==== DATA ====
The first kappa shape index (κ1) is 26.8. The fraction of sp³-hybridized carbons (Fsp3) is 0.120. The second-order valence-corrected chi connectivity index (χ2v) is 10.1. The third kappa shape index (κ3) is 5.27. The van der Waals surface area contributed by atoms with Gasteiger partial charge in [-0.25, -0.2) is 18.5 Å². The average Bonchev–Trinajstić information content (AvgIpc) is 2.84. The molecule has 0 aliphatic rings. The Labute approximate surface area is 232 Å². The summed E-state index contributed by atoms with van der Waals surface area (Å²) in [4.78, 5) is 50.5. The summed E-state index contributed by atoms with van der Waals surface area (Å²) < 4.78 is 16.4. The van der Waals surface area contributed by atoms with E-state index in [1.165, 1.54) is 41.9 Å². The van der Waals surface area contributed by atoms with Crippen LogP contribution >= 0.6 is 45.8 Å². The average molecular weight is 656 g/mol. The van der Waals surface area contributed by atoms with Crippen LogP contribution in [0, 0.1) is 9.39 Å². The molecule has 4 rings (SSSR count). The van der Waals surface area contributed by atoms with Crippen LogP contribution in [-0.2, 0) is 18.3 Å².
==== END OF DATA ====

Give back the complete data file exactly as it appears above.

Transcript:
The first kappa shape index (κ1) is 26.8. The fraction of sp³-hybridized carbons (Fsp3) is 0.120. The second-order valence-corrected chi connectivity index (χ2v) is 10.1. The third kappa shape index (κ3) is 5.27. The van der Waals surface area contributed by atoms with Gasteiger partial charge in [-0.25, -0.2) is 18.5 Å². The average Bonchev–Trinajstić information content (AvgIpc) is 2.84. The molecule has 0 aliphatic rings. The Labute approximate surface area is 232 Å². The summed E-state index contributed by atoms with van der Waals surface area (Å²) in [4.78, 5) is 50.5. The summed E-state index contributed by atoms with van der Waals surface area (Å²) < 4.78 is 16.4. The van der Waals surface area contributed by atoms with E-state index in [1.165, 1.54) is 41.9 Å². The van der Waals surface area contributed by atoms with Crippen LogP contribution >= 0.6 is 45.8 Å². The average molecular weight is 656 g/mol. The van der Waals surface area contributed by atoms with Crippen LogP contribution in [0, 0.1) is 9.39 Å². The molecule has 4 rings (SSSR count). The van der Waals surface area contributed by atoms with Crippen LogP contribution in [-0.2, 0) is 18.3 Å².